Which what heating systems should CO2 detectors be installed or are recommended? Also in what locations should they be installed?
Collin do you mean CO (carbon monoxide) detectors?
Yes please. Sorry.
Maryland state law requires a CO detector on every level (including basements but excluding unoccupied attics) of a rental property. The state fire marshall recomends the same for every home. As with smoke alarms the most effective system has interconnected alarms. CO that originates in the basement will set off all alarms before the CO reaches the sleeping rooms.
Heating system has no effect on the recommendation in my opinion. You need them regardless. What Bob mentioned is pretty universal in my area. Most inspectors recommend at least one on every level excluding the attic. Requirements vary by year built and municipality.
Adding to Davids link: Locate CO alarms outside the bedroom(s) and within 10 feet of any bedroom door. Located on each floor where a fuel combustion appliance is located.
IMO, critical safety item to list in every report. We have a CO death in this area every 2 to 3 years. I just got a call from an assoicate about a CO alarm going off with 225ppm. I found a generator room with 500ppm during an inspection. Found a non-vented propane wall heater with 70ppm on fire up.
I also recommend replacing existing CO and Smoke alarms with new units so the buyer knows it works. Having a death at an inspected home 1 or more years after the inspection is something that I never want to face.
In Oregon it’s kind of a crap show since there is building code, fire marshal recommendations and real estate transfer requirements and they don’t always align. I stick most closely to the real estate transfer rules which is on every level with bedrooms and inside or common area within 15 feet of the bedrooms (so if you have two bedrooms separated by 28 feet you could stick on the wall in between and satisfy the rule.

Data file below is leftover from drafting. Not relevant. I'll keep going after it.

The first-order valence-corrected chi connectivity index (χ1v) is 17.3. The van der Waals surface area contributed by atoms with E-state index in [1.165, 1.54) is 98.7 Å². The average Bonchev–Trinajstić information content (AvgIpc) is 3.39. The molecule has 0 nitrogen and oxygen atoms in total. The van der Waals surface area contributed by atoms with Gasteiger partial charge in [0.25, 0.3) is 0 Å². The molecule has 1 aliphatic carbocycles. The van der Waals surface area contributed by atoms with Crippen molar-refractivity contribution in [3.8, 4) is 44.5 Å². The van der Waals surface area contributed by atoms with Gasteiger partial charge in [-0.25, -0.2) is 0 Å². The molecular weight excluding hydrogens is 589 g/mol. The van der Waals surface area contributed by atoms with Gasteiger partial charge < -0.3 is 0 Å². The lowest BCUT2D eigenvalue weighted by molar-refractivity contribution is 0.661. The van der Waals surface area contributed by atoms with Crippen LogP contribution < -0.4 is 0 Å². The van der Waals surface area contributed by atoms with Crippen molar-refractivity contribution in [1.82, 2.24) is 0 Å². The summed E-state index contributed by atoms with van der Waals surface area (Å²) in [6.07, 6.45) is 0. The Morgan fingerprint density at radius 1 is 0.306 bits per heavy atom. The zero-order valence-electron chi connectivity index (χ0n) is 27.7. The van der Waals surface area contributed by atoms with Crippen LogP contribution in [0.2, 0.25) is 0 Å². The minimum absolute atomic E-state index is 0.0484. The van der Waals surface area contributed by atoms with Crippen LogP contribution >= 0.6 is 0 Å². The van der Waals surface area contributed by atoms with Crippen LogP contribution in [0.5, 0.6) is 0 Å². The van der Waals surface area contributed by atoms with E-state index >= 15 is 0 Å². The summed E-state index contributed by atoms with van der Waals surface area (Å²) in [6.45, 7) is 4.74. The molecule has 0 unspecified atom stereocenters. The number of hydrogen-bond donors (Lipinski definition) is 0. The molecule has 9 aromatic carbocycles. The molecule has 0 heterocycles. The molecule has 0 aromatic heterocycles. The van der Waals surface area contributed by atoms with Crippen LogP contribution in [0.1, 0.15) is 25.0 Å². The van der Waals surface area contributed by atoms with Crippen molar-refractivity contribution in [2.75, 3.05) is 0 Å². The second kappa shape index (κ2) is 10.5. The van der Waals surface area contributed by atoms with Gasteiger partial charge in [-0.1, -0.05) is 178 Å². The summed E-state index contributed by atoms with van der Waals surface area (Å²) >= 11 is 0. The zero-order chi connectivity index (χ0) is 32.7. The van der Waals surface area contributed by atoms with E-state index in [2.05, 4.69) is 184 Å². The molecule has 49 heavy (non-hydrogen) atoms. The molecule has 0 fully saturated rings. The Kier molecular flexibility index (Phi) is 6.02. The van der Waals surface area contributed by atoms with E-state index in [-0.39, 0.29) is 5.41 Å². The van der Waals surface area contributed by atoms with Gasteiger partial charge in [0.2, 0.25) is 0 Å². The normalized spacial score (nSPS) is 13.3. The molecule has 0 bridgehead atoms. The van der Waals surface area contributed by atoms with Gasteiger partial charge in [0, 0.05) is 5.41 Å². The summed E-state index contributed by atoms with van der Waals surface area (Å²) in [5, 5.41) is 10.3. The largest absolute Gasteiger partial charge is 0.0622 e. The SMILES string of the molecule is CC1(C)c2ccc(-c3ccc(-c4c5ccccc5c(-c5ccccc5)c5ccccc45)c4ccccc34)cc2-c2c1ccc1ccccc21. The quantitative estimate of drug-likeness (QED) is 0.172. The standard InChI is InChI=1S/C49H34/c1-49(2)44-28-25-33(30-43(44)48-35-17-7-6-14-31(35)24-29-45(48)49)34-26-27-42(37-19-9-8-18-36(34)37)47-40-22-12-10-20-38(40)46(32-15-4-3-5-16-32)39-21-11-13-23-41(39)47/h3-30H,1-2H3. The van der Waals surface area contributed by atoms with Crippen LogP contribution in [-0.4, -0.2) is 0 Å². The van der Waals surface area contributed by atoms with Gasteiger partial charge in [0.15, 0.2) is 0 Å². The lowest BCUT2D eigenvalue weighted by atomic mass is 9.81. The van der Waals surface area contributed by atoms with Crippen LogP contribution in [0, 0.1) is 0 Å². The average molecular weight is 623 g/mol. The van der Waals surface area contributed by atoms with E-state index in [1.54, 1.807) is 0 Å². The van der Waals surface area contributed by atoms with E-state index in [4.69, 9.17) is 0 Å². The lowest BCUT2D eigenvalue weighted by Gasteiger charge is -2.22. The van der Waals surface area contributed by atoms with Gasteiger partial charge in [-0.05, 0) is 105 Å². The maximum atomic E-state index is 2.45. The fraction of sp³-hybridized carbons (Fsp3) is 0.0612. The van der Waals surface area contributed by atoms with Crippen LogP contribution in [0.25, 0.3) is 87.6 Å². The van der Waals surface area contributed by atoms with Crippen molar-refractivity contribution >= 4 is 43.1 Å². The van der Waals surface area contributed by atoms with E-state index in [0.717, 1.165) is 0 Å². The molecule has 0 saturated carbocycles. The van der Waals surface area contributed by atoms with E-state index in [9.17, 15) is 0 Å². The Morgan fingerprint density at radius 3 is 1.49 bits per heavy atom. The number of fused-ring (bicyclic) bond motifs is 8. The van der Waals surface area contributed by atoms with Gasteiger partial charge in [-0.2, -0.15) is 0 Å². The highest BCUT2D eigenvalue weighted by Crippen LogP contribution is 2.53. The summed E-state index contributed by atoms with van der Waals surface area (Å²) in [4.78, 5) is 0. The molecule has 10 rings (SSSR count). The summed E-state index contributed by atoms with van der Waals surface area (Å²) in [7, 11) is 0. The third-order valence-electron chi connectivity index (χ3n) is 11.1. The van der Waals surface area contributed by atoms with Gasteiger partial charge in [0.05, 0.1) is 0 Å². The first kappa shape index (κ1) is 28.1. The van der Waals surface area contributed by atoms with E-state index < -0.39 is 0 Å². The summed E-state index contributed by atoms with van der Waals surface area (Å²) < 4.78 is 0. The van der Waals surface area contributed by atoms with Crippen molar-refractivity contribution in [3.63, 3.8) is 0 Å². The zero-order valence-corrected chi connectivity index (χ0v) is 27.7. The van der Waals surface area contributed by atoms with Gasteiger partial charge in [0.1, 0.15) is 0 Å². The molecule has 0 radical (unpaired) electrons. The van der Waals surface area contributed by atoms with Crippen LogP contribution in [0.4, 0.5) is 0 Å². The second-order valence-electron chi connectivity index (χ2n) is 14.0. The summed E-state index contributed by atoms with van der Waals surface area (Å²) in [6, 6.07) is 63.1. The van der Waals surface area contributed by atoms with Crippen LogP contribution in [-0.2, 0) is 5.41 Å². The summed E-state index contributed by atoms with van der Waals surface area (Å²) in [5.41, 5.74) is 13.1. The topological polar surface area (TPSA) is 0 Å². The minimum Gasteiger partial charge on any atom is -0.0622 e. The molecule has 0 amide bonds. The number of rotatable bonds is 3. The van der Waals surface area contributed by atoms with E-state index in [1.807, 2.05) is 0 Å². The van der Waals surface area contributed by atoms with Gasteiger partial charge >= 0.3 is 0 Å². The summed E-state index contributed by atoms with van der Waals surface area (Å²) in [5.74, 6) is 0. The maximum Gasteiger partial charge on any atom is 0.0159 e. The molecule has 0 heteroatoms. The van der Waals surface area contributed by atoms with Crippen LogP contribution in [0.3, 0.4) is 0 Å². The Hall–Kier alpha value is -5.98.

I generally hate these things because people should be smart enough to equip their houses with safety devices when they move in. If not? Well maybe that Darwin guy was onto something.
i also recommend replacement if CO alarms are over 7 years old, 10 years for smoke alarms. there is usually a date of manufacture stamped on them if you look on the back.
CO is a product of combustion. If the home has any combustion sources, like gas appliances, wood-burning equipment, or a garage, it should have a CO detector. If the home doesn’t have gas utilities, fireplace, or a garage, I don’t call it out. Without combustion, where would the CO come from?
Thanks all!! Very helpful!!
BTW it was a very old farm home with an oil furnace from the 50’s.